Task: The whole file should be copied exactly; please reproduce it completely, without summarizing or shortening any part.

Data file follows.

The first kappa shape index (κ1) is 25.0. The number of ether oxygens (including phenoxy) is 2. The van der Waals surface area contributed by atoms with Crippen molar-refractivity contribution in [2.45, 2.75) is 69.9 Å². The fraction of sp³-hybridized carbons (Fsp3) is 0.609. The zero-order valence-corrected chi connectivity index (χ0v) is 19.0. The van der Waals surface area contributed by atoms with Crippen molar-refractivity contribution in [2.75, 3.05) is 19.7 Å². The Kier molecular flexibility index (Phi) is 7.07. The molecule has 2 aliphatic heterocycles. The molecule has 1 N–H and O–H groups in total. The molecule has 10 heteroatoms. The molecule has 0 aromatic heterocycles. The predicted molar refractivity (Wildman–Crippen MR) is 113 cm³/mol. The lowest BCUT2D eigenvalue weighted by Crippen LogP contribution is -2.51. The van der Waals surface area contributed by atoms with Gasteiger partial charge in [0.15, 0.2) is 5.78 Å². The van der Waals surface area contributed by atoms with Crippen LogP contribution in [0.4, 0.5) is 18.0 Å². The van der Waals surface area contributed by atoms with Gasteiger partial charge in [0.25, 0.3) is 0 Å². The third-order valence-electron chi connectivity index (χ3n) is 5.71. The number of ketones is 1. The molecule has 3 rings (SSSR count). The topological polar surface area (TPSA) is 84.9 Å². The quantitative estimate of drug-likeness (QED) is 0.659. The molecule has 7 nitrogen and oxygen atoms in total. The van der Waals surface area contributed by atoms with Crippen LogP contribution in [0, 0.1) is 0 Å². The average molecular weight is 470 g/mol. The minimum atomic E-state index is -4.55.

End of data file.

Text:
The first kappa shape index (κ1) is 25.0. The number of ether oxygens (including phenoxy) is 2. The van der Waals surface area contributed by atoms with Crippen molar-refractivity contribution in [2.45, 2.75) is 69.9 Å². The fraction of sp³-hybridized carbons (Fsp3) is 0.609. The zero-order valence-corrected chi connectivity index (χ0v) is 19.0. The van der Waals surface area contributed by atoms with Crippen molar-refractivity contribution in [2.75, 3.05) is 19.7 Å². The Kier molecular flexibility index (Phi) is 7.07. The molecule has 2 aliphatic heterocycles. The molecule has 1 N–H and O–H groups in total. The molecule has 10 heteroatoms. The molecule has 0 aromatic heterocycles. The predicted molar refractivity (Wildman–Crippen MR) is 113 cm³/mol. The lowest BCUT2D eigenvalue weighted by Crippen LogP contribution is -2.51. The van der Waals surface area contributed by atoms with Gasteiger partial charge in [0.15, 0.2) is 5.78 Å². The van der Waals surface area contributed by atoms with Crippen LogP contribution in [0.4, 0.5) is 18.0 Å². The van der Waals surface area contributed by atoms with Gasteiger partial charge in [0.25, 0.3) is 0 Å². The third-order valence-electron chi connectivity index (χ3n) is 5.71. The number of ketones is 1. The molecule has 3 rings (SSSR count). The topological polar surface area (TPSA) is 84.9 Å². The quantitative estimate of drug-likeness (QED) is 0.659. The molecule has 7 nitrogen and oxygen atoms in total. The van der Waals surface area contributed by atoms with Crippen LogP contribution in [0, 0.1) is 0 Å². The average molecular weight is 470 g/mol. The minimum atomic E-state index is -4.55.